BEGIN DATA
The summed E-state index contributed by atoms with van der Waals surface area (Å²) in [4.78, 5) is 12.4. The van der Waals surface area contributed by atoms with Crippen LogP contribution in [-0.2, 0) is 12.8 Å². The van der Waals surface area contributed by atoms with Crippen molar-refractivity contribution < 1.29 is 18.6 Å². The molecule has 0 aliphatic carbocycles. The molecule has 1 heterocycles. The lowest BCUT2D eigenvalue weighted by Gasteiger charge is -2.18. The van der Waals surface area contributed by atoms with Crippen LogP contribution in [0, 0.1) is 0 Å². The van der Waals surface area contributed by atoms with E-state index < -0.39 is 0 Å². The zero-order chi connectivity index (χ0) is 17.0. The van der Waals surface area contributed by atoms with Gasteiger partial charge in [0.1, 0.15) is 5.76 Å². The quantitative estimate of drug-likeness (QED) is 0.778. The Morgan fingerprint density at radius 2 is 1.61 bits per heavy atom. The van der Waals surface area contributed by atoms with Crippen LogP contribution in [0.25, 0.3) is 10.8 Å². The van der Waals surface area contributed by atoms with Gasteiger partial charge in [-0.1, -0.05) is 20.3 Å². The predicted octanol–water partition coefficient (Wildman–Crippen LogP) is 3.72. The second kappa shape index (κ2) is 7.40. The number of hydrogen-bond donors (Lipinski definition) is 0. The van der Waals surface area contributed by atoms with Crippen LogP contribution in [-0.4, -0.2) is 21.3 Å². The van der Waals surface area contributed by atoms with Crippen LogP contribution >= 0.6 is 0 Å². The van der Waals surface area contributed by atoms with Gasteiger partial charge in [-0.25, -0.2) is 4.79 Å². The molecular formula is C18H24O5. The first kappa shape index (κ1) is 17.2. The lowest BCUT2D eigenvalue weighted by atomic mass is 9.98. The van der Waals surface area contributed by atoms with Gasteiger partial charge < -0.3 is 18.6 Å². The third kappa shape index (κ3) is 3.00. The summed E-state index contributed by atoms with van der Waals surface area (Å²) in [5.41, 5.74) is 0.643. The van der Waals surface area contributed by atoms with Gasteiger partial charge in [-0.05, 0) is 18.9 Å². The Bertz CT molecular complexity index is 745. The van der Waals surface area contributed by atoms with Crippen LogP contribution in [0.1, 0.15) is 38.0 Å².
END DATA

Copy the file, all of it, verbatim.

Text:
The summed E-state index contributed by atoms with van der Waals surface area (Å²) in [4.78, 5) is 12.4. The van der Waals surface area contributed by atoms with Crippen LogP contribution in [-0.2, 0) is 12.8 Å². The van der Waals surface area contributed by atoms with Crippen molar-refractivity contribution < 1.29 is 18.6 Å². The molecule has 0 aliphatic carbocycles. The molecule has 1 heterocycles. The lowest BCUT2D eigenvalue weighted by Gasteiger charge is -2.18. The van der Waals surface area contributed by atoms with Crippen LogP contribution in [0, 0.1) is 0 Å². The van der Waals surface area contributed by atoms with E-state index < -0.39 is 0 Å². The zero-order chi connectivity index (χ0) is 17.0. The van der Waals surface area contributed by atoms with Gasteiger partial charge in [0.1, 0.15) is 5.76 Å². The quantitative estimate of drug-likeness (QED) is 0.778. The Morgan fingerprint density at radius 2 is 1.61 bits per heavy atom. The van der Waals surface area contributed by atoms with Crippen LogP contribution in [0.25, 0.3) is 10.8 Å². The van der Waals surface area contributed by atoms with Gasteiger partial charge in [-0.1, -0.05) is 20.3 Å². The predicted octanol–water partition coefficient (Wildman–Crippen LogP) is 3.72. The second kappa shape index (κ2) is 7.40. The number of hydrogen-bond donors (Lipinski definition) is 0. The van der Waals surface area contributed by atoms with Crippen LogP contribution in [-0.4, -0.2) is 21.3 Å². The van der Waals surface area contributed by atoms with Crippen LogP contribution >= 0.6 is 0 Å². The van der Waals surface area contributed by atoms with Gasteiger partial charge in [-0.25, -0.2) is 4.79 Å². The molecular formula is C18H24O5. The first kappa shape index (κ1) is 17.2. The lowest BCUT2D eigenvalue weighted by atomic mass is 9.98. The van der Waals surface area contributed by atoms with Gasteiger partial charge < -0.3 is 18.6 Å². The third kappa shape index (κ3) is 3.00. The summed E-state index contributed by atoms with van der Waals surface area (Å²) in [5.41, 5.74) is 0.643. The van der Waals surface area contributed by atoms with Gasteiger partial charge in [-0.05, 0) is 18.9 Å². The Bertz CT molecular complexity index is 745. The van der Waals surface area contributed by atoms with Crippen LogP contribution in [0.1, 0.15) is 38.0 Å².